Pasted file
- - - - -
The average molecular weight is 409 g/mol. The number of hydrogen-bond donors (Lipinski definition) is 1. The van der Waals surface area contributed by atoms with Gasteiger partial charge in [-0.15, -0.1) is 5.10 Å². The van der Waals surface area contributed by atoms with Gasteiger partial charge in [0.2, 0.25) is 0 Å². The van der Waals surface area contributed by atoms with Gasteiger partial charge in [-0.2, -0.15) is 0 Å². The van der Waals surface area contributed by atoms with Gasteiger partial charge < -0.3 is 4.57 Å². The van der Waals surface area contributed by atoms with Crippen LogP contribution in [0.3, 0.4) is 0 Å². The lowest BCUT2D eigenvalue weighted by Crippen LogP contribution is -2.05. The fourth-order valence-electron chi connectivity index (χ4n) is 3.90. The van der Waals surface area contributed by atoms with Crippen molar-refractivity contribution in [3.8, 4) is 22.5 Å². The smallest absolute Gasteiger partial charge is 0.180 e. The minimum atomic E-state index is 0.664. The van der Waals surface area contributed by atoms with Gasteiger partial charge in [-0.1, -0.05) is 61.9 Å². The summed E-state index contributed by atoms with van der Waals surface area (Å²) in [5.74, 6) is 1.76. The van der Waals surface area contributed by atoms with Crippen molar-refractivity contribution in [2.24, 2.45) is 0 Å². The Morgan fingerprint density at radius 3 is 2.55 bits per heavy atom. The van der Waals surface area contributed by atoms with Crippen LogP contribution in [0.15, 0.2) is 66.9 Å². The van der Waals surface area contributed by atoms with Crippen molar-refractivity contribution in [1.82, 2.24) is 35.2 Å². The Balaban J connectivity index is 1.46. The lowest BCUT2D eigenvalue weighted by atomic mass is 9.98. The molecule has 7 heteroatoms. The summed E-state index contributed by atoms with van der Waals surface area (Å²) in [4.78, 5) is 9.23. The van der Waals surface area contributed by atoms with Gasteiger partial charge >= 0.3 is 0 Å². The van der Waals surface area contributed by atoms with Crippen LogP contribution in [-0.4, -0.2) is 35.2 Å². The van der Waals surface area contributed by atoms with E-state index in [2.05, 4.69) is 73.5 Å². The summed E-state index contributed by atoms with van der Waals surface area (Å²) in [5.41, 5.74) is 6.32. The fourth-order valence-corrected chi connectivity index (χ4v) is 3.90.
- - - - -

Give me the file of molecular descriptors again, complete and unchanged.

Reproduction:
The average molecular weight is 409 g/mol. The number of hydrogen-bond donors (Lipinski definition) is 1. The van der Waals surface area contributed by atoms with Gasteiger partial charge in [-0.15, -0.1) is 5.10 Å². The van der Waals surface area contributed by atoms with Gasteiger partial charge in [0.2, 0.25) is 0 Å². The van der Waals surface area contributed by atoms with Gasteiger partial charge in [-0.2, -0.15) is 0 Å². The van der Waals surface area contributed by atoms with Gasteiger partial charge < -0.3 is 4.57 Å². The van der Waals surface area contributed by atoms with Crippen LogP contribution in [0.3, 0.4) is 0 Å². The lowest BCUT2D eigenvalue weighted by Crippen LogP contribution is -2.05. The fourth-order valence-electron chi connectivity index (χ4n) is 3.90. The van der Waals surface area contributed by atoms with Crippen molar-refractivity contribution in [3.8, 4) is 22.5 Å². The smallest absolute Gasteiger partial charge is 0.180 e. The minimum atomic E-state index is 0.664. The van der Waals surface area contributed by atoms with Gasteiger partial charge in [-0.1, -0.05) is 61.9 Å². The summed E-state index contributed by atoms with van der Waals surface area (Å²) in [5.74, 6) is 1.76. The van der Waals surface area contributed by atoms with Crippen molar-refractivity contribution in [2.24, 2.45) is 0 Å². The Morgan fingerprint density at radius 3 is 2.55 bits per heavy atom. The van der Waals surface area contributed by atoms with Crippen LogP contribution in [0.15, 0.2) is 66.9 Å². The van der Waals surface area contributed by atoms with Crippen molar-refractivity contribution in [1.82, 2.24) is 35.2 Å². The Balaban J connectivity index is 1.46. The lowest BCUT2D eigenvalue weighted by atomic mass is 9.98. The molecule has 7 heteroatoms. The summed E-state index contributed by atoms with van der Waals surface area (Å²) in [4.78, 5) is 9.23. The van der Waals surface area contributed by atoms with Gasteiger partial charge >= 0.3 is 0 Å². The van der Waals surface area contributed by atoms with Crippen LogP contribution in [-0.4, -0.2) is 35.2 Å². The van der Waals surface area contributed by atoms with E-state index in [2.05, 4.69) is 73.5 Å². The summed E-state index contributed by atoms with van der Waals surface area (Å²) in [5.41, 5.74) is 6.32. The fourth-order valence-corrected chi connectivity index (χ4v) is 3.90.